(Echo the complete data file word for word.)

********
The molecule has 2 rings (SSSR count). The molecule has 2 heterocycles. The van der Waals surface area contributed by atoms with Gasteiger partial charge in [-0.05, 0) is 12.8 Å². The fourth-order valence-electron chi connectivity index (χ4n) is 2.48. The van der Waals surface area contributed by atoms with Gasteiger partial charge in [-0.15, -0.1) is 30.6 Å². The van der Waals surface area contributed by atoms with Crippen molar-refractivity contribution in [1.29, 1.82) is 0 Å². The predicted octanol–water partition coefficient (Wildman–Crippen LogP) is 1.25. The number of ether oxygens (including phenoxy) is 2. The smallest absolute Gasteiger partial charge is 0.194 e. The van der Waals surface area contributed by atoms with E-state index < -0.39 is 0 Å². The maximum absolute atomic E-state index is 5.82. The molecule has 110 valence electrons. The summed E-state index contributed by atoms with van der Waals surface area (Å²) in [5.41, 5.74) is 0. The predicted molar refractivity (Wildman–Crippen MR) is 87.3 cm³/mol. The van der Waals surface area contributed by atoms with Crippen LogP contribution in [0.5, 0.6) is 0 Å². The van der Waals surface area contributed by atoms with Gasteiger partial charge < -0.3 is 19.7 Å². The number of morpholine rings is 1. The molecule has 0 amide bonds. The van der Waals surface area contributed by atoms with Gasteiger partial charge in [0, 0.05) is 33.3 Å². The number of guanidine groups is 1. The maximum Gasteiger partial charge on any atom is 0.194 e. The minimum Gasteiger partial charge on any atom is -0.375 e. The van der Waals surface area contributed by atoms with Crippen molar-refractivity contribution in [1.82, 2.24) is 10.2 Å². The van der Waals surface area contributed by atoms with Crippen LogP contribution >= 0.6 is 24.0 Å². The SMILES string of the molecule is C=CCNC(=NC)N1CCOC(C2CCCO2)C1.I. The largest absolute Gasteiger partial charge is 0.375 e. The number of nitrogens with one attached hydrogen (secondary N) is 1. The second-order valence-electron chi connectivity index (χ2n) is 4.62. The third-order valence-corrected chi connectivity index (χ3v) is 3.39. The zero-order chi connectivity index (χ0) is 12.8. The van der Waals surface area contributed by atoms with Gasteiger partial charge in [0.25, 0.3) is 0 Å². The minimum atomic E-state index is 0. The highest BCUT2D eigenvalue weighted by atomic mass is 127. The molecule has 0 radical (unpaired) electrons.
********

The molecule has 2 rings (SSSR count). The molecule has 2 heterocycles. The van der Waals surface area contributed by atoms with Gasteiger partial charge in [-0.05, 0) is 12.8 Å². The fourth-order valence-electron chi connectivity index (χ4n) is 2.48. The van der Waals surface area contributed by atoms with Gasteiger partial charge in [-0.15, -0.1) is 30.6 Å². The van der Waals surface area contributed by atoms with Crippen molar-refractivity contribution in [1.29, 1.82) is 0 Å². The predicted octanol–water partition coefficient (Wildman–Crippen LogP) is 1.25. The number of ether oxygens (including phenoxy) is 2. The smallest absolute Gasteiger partial charge is 0.194 e. The van der Waals surface area contributed by atoms with E-state index < -0.39 is 0 Å². The maximum absolute atomic E-state index is 5.82. The molecule has 110 valence electrons. The summed E-state index contributed by atoms with van der Waals surface area (Å²) in [5.41, 5.74) is 0. The predicted molar refractivity (Wildman–Crippen MR) is 87.3 cm³/mol. The van der Waals surface area contributed by atoms with Crippen LogP contribution in [0.5, 0.6) is 0 Å². The van der Waals surface area contributed by atoms with Gasteiger partial charge < -0.3 is 19.7 Å². The number of morpholine rings is 1. The molecule has 0 amide bonds. The van der Waals surface area contributed by atoms with Gasteiger partial charge in [0, 0.05) is 33.3 Å². The number of guanidine groups is 1. The maximum Gasteiger partial charge on any atom is 0.194 e. The minimum Gasteiger partial charge on any atom is -0.375 e. The van der Waals surface area contributed by atoms with Crippen molar-refractivity contribution in [1.82, 2.24) is 10.2 Å². The van der Waals surface area contributed by atoms with Crippen LogP contribution >= 0.6 is 24.0 Å². The SMILES string of the molecule is C=CCNC(=NC)N1CCOC(C2CCCO2)C1.I. The largest absolute Gasteiger partial charge is 0.375 e. The number of nitrogens with one attached hydrogen (secondary N) is 1. The second-order valence-electron chi connectivity index (χ2n) is 4.62. The third-order valence-corrected chi connectivity index (χ3v) is 3.39. The zero-order chi connectivity index (χ0) is 12.8. The van der Waals surface area contributed by atoms with Gasteiger partial charge in [0.25, 0.3) is 0 Å². The minimum atomic E-state index is 0. The highest BCUT2D eigenvalue weighted by atomic mass is 127. The molecule has 0 radical (unpaired) electrons.